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A STYLISH COTTAGE.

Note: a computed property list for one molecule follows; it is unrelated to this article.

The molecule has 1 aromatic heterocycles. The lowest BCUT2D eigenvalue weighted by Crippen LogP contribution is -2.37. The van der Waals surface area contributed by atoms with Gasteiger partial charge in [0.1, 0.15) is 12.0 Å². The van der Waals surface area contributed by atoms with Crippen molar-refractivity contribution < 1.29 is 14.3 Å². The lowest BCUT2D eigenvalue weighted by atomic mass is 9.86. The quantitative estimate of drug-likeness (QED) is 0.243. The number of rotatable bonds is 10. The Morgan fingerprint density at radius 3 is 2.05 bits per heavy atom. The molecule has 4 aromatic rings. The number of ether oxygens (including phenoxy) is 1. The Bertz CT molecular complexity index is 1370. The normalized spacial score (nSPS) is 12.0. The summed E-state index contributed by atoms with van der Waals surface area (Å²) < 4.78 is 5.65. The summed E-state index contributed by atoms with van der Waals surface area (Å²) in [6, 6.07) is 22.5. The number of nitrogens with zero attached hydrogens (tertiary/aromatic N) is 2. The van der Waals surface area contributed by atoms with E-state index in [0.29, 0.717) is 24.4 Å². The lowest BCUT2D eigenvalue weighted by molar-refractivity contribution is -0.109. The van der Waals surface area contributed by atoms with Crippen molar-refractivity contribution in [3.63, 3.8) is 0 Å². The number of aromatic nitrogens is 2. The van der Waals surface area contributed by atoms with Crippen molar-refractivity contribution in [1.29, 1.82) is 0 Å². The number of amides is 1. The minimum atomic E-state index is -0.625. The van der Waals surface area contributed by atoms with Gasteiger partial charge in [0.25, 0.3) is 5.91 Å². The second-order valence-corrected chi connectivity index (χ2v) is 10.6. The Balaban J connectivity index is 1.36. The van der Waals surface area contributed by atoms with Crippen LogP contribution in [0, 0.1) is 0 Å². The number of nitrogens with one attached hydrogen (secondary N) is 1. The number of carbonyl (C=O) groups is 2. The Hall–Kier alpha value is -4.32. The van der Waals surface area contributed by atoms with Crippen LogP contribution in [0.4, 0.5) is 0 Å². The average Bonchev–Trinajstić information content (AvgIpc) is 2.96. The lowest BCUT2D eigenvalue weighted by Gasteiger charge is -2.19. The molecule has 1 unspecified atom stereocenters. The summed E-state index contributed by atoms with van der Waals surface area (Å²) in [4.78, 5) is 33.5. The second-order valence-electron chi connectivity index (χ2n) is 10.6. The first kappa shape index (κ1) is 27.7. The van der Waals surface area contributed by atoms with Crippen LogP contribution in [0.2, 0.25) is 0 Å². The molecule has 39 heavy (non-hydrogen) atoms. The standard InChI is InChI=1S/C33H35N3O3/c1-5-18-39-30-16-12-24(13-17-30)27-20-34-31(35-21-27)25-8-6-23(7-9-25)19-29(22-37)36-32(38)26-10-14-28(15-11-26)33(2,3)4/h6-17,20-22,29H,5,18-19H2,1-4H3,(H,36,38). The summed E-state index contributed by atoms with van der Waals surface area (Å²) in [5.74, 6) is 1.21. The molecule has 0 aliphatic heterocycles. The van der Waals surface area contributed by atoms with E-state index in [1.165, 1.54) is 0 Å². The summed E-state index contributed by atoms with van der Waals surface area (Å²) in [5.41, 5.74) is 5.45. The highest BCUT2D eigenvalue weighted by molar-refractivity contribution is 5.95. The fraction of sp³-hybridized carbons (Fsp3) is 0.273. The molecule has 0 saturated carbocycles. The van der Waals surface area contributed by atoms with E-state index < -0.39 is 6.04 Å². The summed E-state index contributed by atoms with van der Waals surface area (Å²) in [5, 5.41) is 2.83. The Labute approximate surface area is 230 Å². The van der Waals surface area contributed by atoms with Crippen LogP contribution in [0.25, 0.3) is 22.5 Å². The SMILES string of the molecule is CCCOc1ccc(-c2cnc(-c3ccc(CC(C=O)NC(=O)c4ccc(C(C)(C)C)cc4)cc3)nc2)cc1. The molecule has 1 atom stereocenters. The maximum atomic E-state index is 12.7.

Bold In Detail, Unique In Plan and Con tains the Comforts of a Mansion. [Copyright, 1807. by George Palliser, 32 Park place, New York.] Asa matter of course everybody’s own house is better than his neighbor’s. And as a further matter of course every neigh bor is very much interested in every other neighbor’s house and is ever ready to fur nish disinterested advice. Has he not PERSPECTIVE VIEW. studied your wants'? Docs he not know exactly what your mode of living is, and is he not closely and unselfishly acquainted with the means you have at hand? Most decidedly your neighbor is the one you ought to look to for counsel and confidence In all matters pertaining to your building operations. The advice asked on these matters is always free and generous and is at times given with an extra will, espe cially if each neighbor has a house to sell, as is often the case. Then ask your next neighbor what he thinks about your buying such a house, and you can readily find out the bad points—how the roof is weak and leaks at the valleys, how the painter forgot to paint the tin before the creosote was put on the shingles and the tin was eaten full of holes by the creosote, and how new gutters and valleys are now needed, even though the house were built only a year ago, and how the foundation is poor, being put to gether dry and only pointed up on the face afterward. But his house is just the thing for you, and it is the pink of perfection, the rooms just your size, and he can give you a bargain—long time and good terms. By the time you have had the advice of half a dozen of your neighbors you will know of all the weak spots in their houses, and with this information at hand you may be well enabled to steer clear of the rooks and quicksands. This is the best way for any one lacking experience to get it, and after It is obtained, depend upon it, it is most valuable. The FIRST FLOOR PLAN. planning time having arrived and a copy of The Shopper Architect being brought out wherein a model plan, the acme of perfec tion, was exhibited, and which could be built for the small sum of 50 cents on the real dollar value, this house was decided on and builders asked to figure on it, and. they deciding upon the real value as an ap propriate price, that dream was laid aside and the real, earnest study taken up, and the building as hero shown was the out come. Tho plan as carried out has pro duced a little paradise, which has surprised and charmed not only the neighbors, hut all who have seen it. The house is set on an elevated, bald piece of rock overlooking the noble old Hudson. Tho front veranda, with its rugged stone walls, on which rest the Ionic columns, with shafts of chestnut supporting the roof, is a feature that only needs to be seen to be appreciated. The front hall, with its large brick fireplace under the arched opening and the broad, generous stairs, with angle balcony on sec ond platform lighted by stained glass win dows, gives an entrance that many large mansions lack and an impression of all the rest of the good points that is lasting. The interior finished woodwork is in cypress polished. The walls of the hall are hung with red tapestry cloth, the walls of the parlor witli silk with llower pattern, I and the woodwork of this room is in white enamel and gold. The dining room walls 1 are treated in silver gray, with a small pattern running through it, the ceilings I SECOND FLOOD. PLAN. being neatly tinted to match. The whole Is worked out in artistic style and produces a combination that is simple, but elegant, and without its equal for many times the cost, us the wall hanging was done by the owners themselves and is as fine as any that could be done by the most expensive talent. This house is frame sheathed, papered and of shinglo finish, containing on top a large billiard room and two good bed rooms. Besides a good attic, it has the most modern plumbing appliances and is heated throughout by a large hot air fur nace. The size of the building is 82 feet wide over all and 38 feet deep, not includ ing verandas. To any one needing an artistic home this design commends itself and is well worth a visit at any time. To see it is to learn a lesson that, if properly digested, may move others to go and do likewise. AS WE SEE THINGS. INFLUENCE OF THE INNER LIFE ON THE EXTERNAL WORLD. How an Individual or a Scene May Have an Entirely Different Appearance to Two Persons—Happiness and Sorrow Made by Ourselves. There have been philosophers who de clared that the earth on which we stand and the stars on which we gaze have no real existence, but are merely the out comes of our inner selves. Perhaps the best answer to this is that tho mind it self, at least that of most people, refuses to receive the idea. Tho difference be tween tho me and the not me is too sharply defined in the inner conscious ness to permit Bishop Berkeley’s notion from taking root within us. Vet we cannot afford to overlook the germ of truth which this idea contains. Though not literally the creation of our thought, the outer world is to each one of us largely that which we make it. Nature herself, in all her varied scenes, whatever she may be in reality, shows herself to us in the light which we throw upon her. One man looks at a landscape and sees land and water, grass and tress, hills and plains, and nothing more. Auoibor, a farmer, sees the grow ing crops, tho fallow land, tho noxious weeds, the prospect for future tillage and tho obstacles to be overcome. An other, with a painter’s eye, sees every variety of form and color, proportion and perspective, harmony and contrast, beauty and sublimity. To the melan choly man all is tinctured with gloom —a leaden pall covers even the gayest scenes—whilo to the joyous everything seems bright and glad, and even the dreariest of November days only sug gests the radiant sunlight that is sure later on to strugglo through the clouds. So with the sights of a city. For each of us as they take on the aspect of our own mental condition. How differently they impress the citizen who has spent his life among them from tho foreigner who views them for the first time! What a different message the stately and mag nificent buildings bear to the absorbed man of business and to tho architect who appreciates every detail of their construction! It there is so wide a divergence in the aspect which inanimate tilings have for ns, tho difference is still greater in tho way we regard the men and women by whom we are surrounded. Character is a complex thing, difficult to detect, im possible to fathom, yet we presumptu ously venture to gauge and pronounce upon it with the smallest modicum of knowledge. It is curious to notice how differently the same person will impress various individuals. His friend will per haps see no fault in him, his enemy 110 virtue. One will put faith in him; an other will suspect his every action. One will deem him cold hearted; another will think him affectionate and kind, it must bo that their own personalities are reflected in him, and that to a cer tain extent lie does thus become for a time, while under their influence, what they suppose him to bo always. It is certainly true that the good and gentle find far more goodness and gentleness in the world than those who are defi cient in such qualities. It is the selfish man who is the keenest to detect selfish ness in others; it is the overbearing who complain most of tho arrogance and pride with which they are met, and the unjust who murmur at the injustice they receive. On the other hand, the loving and sympathetic discover love and sympathy everywhere; the noble and true bring to light nobility and truth which might otherwise be hidden. Thus to a large extent we develop tho character of those wo meet. By a subtle magnetism we draw like to like and evolve out of other personalities the characteristics of our own. Even the outward circumstances of life are largely what we ourselves make them. Wo are accustomed to consider prosperity a blessing and adversity a curse, but quite frequently they change places. It is the spirit in which they are received that determines their result. Tho rich and self indulgent man, sur rounded by luxury and opportunity, may be far less happy than his poorer neigh bor who brings industry, fidelity and generosity into constant exercise. The same privileges that raise one young man to honor and usefulness area snare and temptation to another. The same recreation that invigorates one enfeebles another. The same sorrow that softens one and leads him out of self to works of kindness and helpfulness prostrates another and renders him valueless. It is that which is within a man that so acts upon the externals of life as to de cide their results to him, and through him to others. If this be so, then happiness or wretch eduess is largely in our power, and most of our complaints only boar wit ness to our own remissness. We may rightly recognize the futility of strug gling against outward ovents which we cannot control, but wo can always bring to bear upon them such a spirit and in fluence as shall turn evil into good and bitter into sweet. —Philadelphia Ledger. A Startling; Announcement. An English literary man who was on the vergo of bringing out a book at tho Pitt Press ordered his proofs to be sent to him at a house w hero he was engaged to dine out, intending to look them over in the half hour after dinner. Tho print er’s boy however, was late in bringing them, and the gentlemen had already rejoined tho ladies in tho drawingroom when the company was electrified by hearing tho sonorous voice of the butler announcing, “The devil from the Pitt has como for Mr. Jones!”—San Fran cisco Argonaut. The Value of a Hyphen. I recall au advertisement which actu ally appeared, sans hyphen, recently in a London daily, to wit: “Mr. and Mrs. Nathan Levi, having castoff clothing of every description, invito an early in spection. ”—Chap Book. BRIDGETON Q It Brings into Alliance the Three Biggest Show Enterprises in the world.—N. Y. Puss. WEDNESDAY v u&6 9 One Day Only, Exhibition Grounds, South Ave., Show Grounds ”*£ISttM lt»Www-vW«iii Sum** Sffif - , -I I Iiirrnninmr / I"t«oduci"o Ik THBtt <>Uh XT V' —- —'-5= ——==agsj=jtegdWigSg5*g^M^ i QuesTttrcr»TN t > o> iKf n>»—^jgjgjgggfeg^ic,.: I— ■"•— ■■■ i ~. .. .... AGGREGATING A MYRIAD RARE ATTRACTIONS Erecting the Biggest Tents to Hold'Them 7 ™> 7 Requiring the Biggest Trains to Haul Them 7 7 Incurring the Biggest Expense to Secure Them Employing the Most People and Horses to Present Them Rarest Animals, Never Before Exhibited™ . . . 7 Amazing Acts Never Before Attempted . . T~ 7 7 The Founder of a Genuine Children’s Day . . . 7 The Champion of High Art and Harmless Fun ™ 7 7 The Absolute Perfection of Popular Recreation 7 7 Magnificent Parades Surpassing All Description 7 7 Assuredly the Only Big Show Coming Here . . TWO BIGGEST HERDS OF BEST TRAINED ELEPHANTS Only Phenomenal Trained Seals and Sea Lions 7 7 4 Classically Great Rings, 2 Elevated Stages . . . The Representative Races of Ancient and Modern Times The Most Noted Performers of Every Land .... Whole Menageries and Troupes of Acting Wonders 7 100 Brilliant Riding, Aerial and Acrobatic Acts One Ticket Admits to All, Children under 9 yrs. half price Two Performances Daily at 2 & 8 P. M. Doors Open an Hour Earlier LoweExcursion Rates from All Points on All Railroads Seating Capacity, 15,000. Twenty-five Uniformed Ushers. Numbered Coupons, actually Re served Seats. On sale at Chas. F. Dare & Son’s Drug Store, 84 East Commerce [street. Admis sion, 50c.; children under 9 years, 25c. Loyal to the Royal Family. Athens. May 31.—There appears to be little inclination here to accept the ac cusations against the royal family made in certain of the newspapers, and the maintenance of order is fully assured. Crown Prince Constantine has receiv ed an invitation to attend Queen Vic toria’s diamond jubilee next month. The opportunity for such a visit on the i part of the crown prince has given rise to much discussion. _ CROWN JEWELS. The Duke of Fife has ten residences. The king and queen of Wurttemberg and the Princess Paulina have become bicy | clists. Prince Yoshiliito Hurunomiya, the heir to the mikado’s throne, is to visit Europe, | Russia in particular, next year, j Prince Heinrich XXIV of Rousskostritz ! recently had a new symphony of his own composition brought out at onoof the con certs of the Gewandhaus in Leipsic, which he conducted himself. Queen Amelio of Portugal, daughter of the late Count of Paris, only assumed her crown in 188!). She is tho mother of two sturdy boys, and is proud of the fact that all her interests arc domestic. As a compliment to the Emperor Wil liam when he visits Russia the czar will make all his public speeches in German, following tho example of Alexander II of Russia on a similar occasion. WHEEL WHIRLS. Featherweight bicycles are said to bo worth their weight in—feathers.--Ex change. Whatever money gets away from the coal dealer during the winter is collared by the bicycle dealer in tho spring.—De troit Tribune. What’s this—a bicycle path right through tho center of Boston Common, from Park square to Park Street church? Shoo I— Boston Herald. Another mail has ridden down the steps of tho capital on u bicycle and lives to toll the tale. Tho foolhardy feat was commit ted by William Shields of Woonsocket, R. I.—Exchange. Wily Reynard. Those familiar with the “Fables of iEsop” will remember the reputation which Reynard bears among the rest of the animals. It is questionable whether any wild creature can compete with the fox in craftiness. To look at him gen erally, even in his ordinary habits, he exhibits an amount of cleverness which astonishes one. Should a fox catch a hedgehog, whose spines effectually pro tect him from most of his enemies, he does not waste time, as a fox terrier will do, in endeavoring to worry his prey. Ho merely rolls him to the near est water, knowing that a drop or two will cause the animal to relax his hold. It is a rare thing to catch one in a trap laid at the door of his “earth” even. If ho is inside when the trap is set, he waits until some other animal springs it and then emerges to eat the victim and the bait. Only when driven by the terrible pangs of hunger will he tempt fate in his own person. Most an imals gorge themselves, when they aro fortunate enough to como across a super- 1 abundance of food. Not so with Reynard. Should ho find a poultry yard well stocked and ill protected he fills his larders first. Nor does he, as the prov erb says, “put all his eggs in ono bas ket.” Ho puts ono fowl in a hedge, hides another in a bush, places a third in a hole in a tree, rapidly digs a cavity for a fourth and covers it up again, re membering in each caso whei j his stores are concealed. And when his supplies aro sufficient in his own estimation ho takes a fine fat chicken or duck to his “earth” for present enjoyment. A Precaution. Amateur Sportsman—Your boaters are uncommonly stout. I have noticed the fact before. How is it? Hoad Gamekeeper—At ordinary times they aro lean enough, sir, but when wo I have the gentlemen from town they al- j ways pud their clothes to prevent the ; riot going through. —Fiiegende Blatter. 1 SWEETS. Sugar was first cultivated In Madeira in 1420. The sugar cane grows from 6 to 20 feet high. Glucose is the sugar produced from grape juice. Quercite Is a kind of sugar found in acorns. Mannito is that variety of sugar found in munna. Mycoso is a sugar produced from the ergot of rye. The first sugar mill was erected in Lou isiana in 1758. Maple sugar was first mado in New England in 1752. Manitose is a peculiar sugar found in mushrooms and one or two ocher vegeta bles. A candy dealer of national repute says, “The American women cat more candy than any feminines on the face of the earth.” For caramels and other dark candies tho brown sugar is almost exclusively em ployed. The sugar cane is now cultivated in ev ery part of Africa that has been explored by whites. Icing or powdered sugar is reduced to the consistency of fine flour by passing it through heavy rollers, set very close to gether. The principal agent formerly used for refining sugar was bullock’s blood. It is not now employed, all refining being done by filtration. Tho substance called caramel is only cane sugar heated to a temperature of 410, when it undergoes several important chem ical changes. Ifinergy In Matter. It is estimated by Professor Dolbear that a lump of coa! weighing a pound has in it energy enough to lift its weight 1,000 miles high. Ho says that this en ergy is inherent in matter; that every particle of matter is constantly exerting its force on every other particle, and that if not prevented they will come to gether, no matter how far apart they may be. Looking Backward. The superstition of the ill luck of looking backward or returning i3 a very ancient one, originating doubtless from Lot’s wife, who “looked back from behind him’’ when he was led by an angel outside the doomed city of the plain. In Roberts’ "Oriental Illustra tions” it is stated to be “considered ex ceedingly unfortunate in Hindoostan for men or women to look back when they leave their house. Accordingly, if a man goes out and leaves something be hind him which his wife knows he will want, she does not call him to turn or look hack, but takes or sends it after him, ami if some great emergency obliges him to look back he will not then pro ceed on the business he was about to transact. ”—Exchange. John Bnnyan fought on the Round head side during the civil war iu Eng land. This has been definitely settled by the discovery of his name in several places on the muster rolls of the parlia mentary garrison of Newport Paqueell. Some people, it seems, thought John fought for King Charles POWERS AND PORTE, Tlie Military Armistice and the Discussion of the Peace Conditions, Constantinople, May 31.—The embas sadors of the powers, In their reply to the porte’s note of May 28, saying the Turkish government consents to nego tiate for peace provided the Greek com manders first sign an armistice and that go soon as this is done the Turkish government will negotiate the peace conditions with the embassadors the treaty to be signed by the Turkish and Greek plenipotentiaries in Thessaly, an nounced that they do not object to the conclusion of a military armistice and will take steps at Athens with the ob ject of securing it, but In the mean while they are of the opinion that the discussion of the peacecouditlons should begin without delay.